Abstract

For reflective cylindrical concentrators the acceptance function, as determined in the meridian plane, remains constant for more oblique planes of incidence. However, if the reflective surface has a linear corrugated structure, it is possible to increase the acceptance in the meridian plane at the expense of reduced acceptance at a more oblique incidence. A ray-tracing study has been performed on the optical properties of troughlike compound parabolic concentrators (CPC’s) with linear corrugated reflectors. Calculations of angular acceptance for a modified CPC with concentration C = 2× is presented. A possible application of this new concentrator is as a secondary concentrator for tracking parabolic troughs.

© 1998 Optical Society of America

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References

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  1. A. Rabl, Active Solar Collectors and Their Applications (Oxford U. Press, New York, 1985).
  2. W. T. Welford, R. Winston, High Collection Nonimaging Optics (Academic, San Diego, Calif., 1989).
  3. A. Rabl, “Comparison of solar energy concentrators,” Sol. Energy 18, 93–111 (1976).
    [CrossRef]
  4. B. Perers, B. Karlsson, M. Bergkvist, “Intensity distribution in the collector plane from structured booster reflectors with rolling grooves and corrugations,” Sol. Energy 53, 215–226 (1994).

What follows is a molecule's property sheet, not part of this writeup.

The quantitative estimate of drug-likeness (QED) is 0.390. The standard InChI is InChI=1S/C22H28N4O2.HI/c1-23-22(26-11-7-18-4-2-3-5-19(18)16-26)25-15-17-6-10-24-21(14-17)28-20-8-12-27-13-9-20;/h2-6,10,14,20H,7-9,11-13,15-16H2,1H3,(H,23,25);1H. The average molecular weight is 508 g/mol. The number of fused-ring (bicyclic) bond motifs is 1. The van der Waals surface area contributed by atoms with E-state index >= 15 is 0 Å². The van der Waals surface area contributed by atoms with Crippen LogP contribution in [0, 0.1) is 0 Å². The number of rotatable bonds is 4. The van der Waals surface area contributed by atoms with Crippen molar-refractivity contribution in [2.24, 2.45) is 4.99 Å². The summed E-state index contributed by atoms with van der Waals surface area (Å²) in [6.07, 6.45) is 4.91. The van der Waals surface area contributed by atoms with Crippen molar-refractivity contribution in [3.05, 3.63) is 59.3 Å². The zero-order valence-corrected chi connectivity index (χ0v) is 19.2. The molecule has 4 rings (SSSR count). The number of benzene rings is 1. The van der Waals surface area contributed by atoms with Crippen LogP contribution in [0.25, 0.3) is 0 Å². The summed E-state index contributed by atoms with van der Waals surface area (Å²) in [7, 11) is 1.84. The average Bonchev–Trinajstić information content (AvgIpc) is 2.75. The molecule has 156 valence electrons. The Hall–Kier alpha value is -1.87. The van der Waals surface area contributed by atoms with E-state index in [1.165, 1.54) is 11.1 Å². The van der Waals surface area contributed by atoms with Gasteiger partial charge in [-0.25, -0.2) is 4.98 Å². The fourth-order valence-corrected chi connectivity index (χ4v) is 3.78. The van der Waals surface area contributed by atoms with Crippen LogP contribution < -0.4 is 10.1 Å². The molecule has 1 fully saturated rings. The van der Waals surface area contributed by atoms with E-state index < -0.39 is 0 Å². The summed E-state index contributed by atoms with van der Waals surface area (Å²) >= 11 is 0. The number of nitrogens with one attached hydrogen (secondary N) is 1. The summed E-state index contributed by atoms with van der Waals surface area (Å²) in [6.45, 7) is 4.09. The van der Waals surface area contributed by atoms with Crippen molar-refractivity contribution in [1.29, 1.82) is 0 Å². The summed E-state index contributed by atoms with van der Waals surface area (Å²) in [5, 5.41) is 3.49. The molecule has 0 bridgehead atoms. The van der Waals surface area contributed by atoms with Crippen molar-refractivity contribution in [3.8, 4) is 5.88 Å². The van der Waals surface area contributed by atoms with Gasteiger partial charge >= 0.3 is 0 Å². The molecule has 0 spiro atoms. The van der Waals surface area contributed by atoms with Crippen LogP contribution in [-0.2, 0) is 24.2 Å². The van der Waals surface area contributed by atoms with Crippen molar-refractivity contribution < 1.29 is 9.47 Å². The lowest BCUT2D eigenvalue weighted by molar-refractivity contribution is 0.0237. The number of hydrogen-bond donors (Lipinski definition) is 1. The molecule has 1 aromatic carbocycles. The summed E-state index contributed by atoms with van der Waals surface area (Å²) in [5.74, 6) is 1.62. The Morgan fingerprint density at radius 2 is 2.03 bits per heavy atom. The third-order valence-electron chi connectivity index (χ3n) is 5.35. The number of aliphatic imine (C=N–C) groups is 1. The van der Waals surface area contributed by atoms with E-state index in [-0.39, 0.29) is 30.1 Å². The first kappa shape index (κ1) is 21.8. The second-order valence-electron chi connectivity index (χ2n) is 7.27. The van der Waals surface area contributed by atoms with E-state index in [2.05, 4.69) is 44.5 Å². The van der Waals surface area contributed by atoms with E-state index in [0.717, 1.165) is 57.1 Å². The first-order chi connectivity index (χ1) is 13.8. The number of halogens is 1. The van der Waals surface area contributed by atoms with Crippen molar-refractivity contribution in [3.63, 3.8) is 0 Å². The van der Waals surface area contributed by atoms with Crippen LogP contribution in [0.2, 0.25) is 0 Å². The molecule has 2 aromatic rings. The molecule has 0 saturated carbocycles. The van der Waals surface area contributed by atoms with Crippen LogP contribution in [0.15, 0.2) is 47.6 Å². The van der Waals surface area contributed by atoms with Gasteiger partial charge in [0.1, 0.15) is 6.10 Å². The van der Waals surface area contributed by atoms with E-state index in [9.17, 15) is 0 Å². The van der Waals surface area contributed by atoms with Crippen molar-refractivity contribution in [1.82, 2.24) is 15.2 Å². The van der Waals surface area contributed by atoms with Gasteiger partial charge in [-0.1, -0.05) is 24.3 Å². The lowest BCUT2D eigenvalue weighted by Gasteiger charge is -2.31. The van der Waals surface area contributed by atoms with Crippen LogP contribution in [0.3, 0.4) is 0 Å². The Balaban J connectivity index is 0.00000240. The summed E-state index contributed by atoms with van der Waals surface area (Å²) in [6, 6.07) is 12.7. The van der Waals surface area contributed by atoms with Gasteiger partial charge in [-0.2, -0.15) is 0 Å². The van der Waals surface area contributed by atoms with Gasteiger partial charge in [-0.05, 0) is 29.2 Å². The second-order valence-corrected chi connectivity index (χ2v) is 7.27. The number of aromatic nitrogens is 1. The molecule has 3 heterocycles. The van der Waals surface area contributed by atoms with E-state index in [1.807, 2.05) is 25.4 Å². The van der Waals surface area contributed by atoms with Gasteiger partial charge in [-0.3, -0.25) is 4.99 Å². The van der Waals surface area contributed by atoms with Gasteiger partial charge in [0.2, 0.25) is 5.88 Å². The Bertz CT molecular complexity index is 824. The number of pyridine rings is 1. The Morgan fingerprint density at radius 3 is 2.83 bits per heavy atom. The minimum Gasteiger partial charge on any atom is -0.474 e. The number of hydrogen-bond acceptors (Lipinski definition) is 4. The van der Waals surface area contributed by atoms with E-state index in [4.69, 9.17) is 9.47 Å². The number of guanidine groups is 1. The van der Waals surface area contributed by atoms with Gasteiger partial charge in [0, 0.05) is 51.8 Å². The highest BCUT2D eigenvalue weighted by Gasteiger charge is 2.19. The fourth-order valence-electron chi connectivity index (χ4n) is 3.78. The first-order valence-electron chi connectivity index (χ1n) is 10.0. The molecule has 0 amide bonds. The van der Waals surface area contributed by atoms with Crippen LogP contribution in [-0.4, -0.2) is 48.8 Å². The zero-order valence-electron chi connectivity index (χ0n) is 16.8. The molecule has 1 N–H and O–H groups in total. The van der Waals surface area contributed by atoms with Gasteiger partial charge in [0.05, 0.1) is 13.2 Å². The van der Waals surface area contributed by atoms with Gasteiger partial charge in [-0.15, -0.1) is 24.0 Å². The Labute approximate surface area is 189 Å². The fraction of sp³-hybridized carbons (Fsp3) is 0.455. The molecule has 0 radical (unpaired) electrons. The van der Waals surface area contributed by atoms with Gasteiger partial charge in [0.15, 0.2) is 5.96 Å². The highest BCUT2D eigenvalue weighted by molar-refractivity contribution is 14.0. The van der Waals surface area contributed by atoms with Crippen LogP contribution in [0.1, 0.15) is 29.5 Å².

[CrossRef]
  5. M. Rönnelid, B. Karlsson, J. M. Gordon, “The impact of high latitudes on the optical design of solar systems,” in Proceedings of the EuroSun ’96, A. Goetzberger, J. Luther, eds. (DGS-Sonnenenergie Verlags-GmbH, München, 1996), pp. 341–345.
  6. B. Perers, B. Johansson, “Parabolic trough collectors for the Swedish climate. Measurement, evaluation and cost analysis (Linjärparaboliska solfångare för svenskt klimat. Mätning, utvärdering och kostnadsanalys),” Report Studsvik/ED-90/12 (Studsvik AB, Nyköping, Sweden, 1990) (in Swedish).
  7. S. Bowden, S. R. Wenham, M. A. Green, “Application of static concentrators to photovoltaic roof tiles,” Prog. Photovoltaics 3, 413–423 (1995).
  8. M. Rönnelid, B. Perers, B. Karlsson, “Optical properties of nonimaging concentrators with corrugated reflectors,” in Optical Materials Technology for Energy Efficiency and Solar Energy Conversion XIII, V. Wittwer, C. G. Granquist, C. M. Lampert, eds., Proc. SPIE2255, 595–602 (1994).
    [CrossRef]

1995

S. Bowden, S. R. Wenham, M. A. Green, “Application of static concentrators to photovoltaic roof tiles,” Prog. Photovoltaics 3, 413–423 (1995).

1994

B. Perers, B. Karlsson, M. Bergkvist, “Intensity distribution in the collector plane from structured booster reflectors with rolling grooves and corrugations,” Sol. Energy 53, 215–226 (1994).
[CrossRef]

1976

A. Rabl, “Comparison of solar energy concentrators,” Sol. Energy 18, 93–111 (1976).
[CrossRef]

Bergkvist, M.

B. Perers, B. Karlsson, M. Bergkvist, “Intensity distribution in the collector plane from structured booster reflectors with rolling grooves and corrugations,” Sol. Energy 53, 215–226 (1994).
[CrossRef]

Bowden, S.

S. Bowden, S. R. Wenham, M. A. Green, “Application of static concentrators to photovoltaic roof tiles,” Prog. Photovoltaics 3, 413–423 (1995).

Gordon, J. M.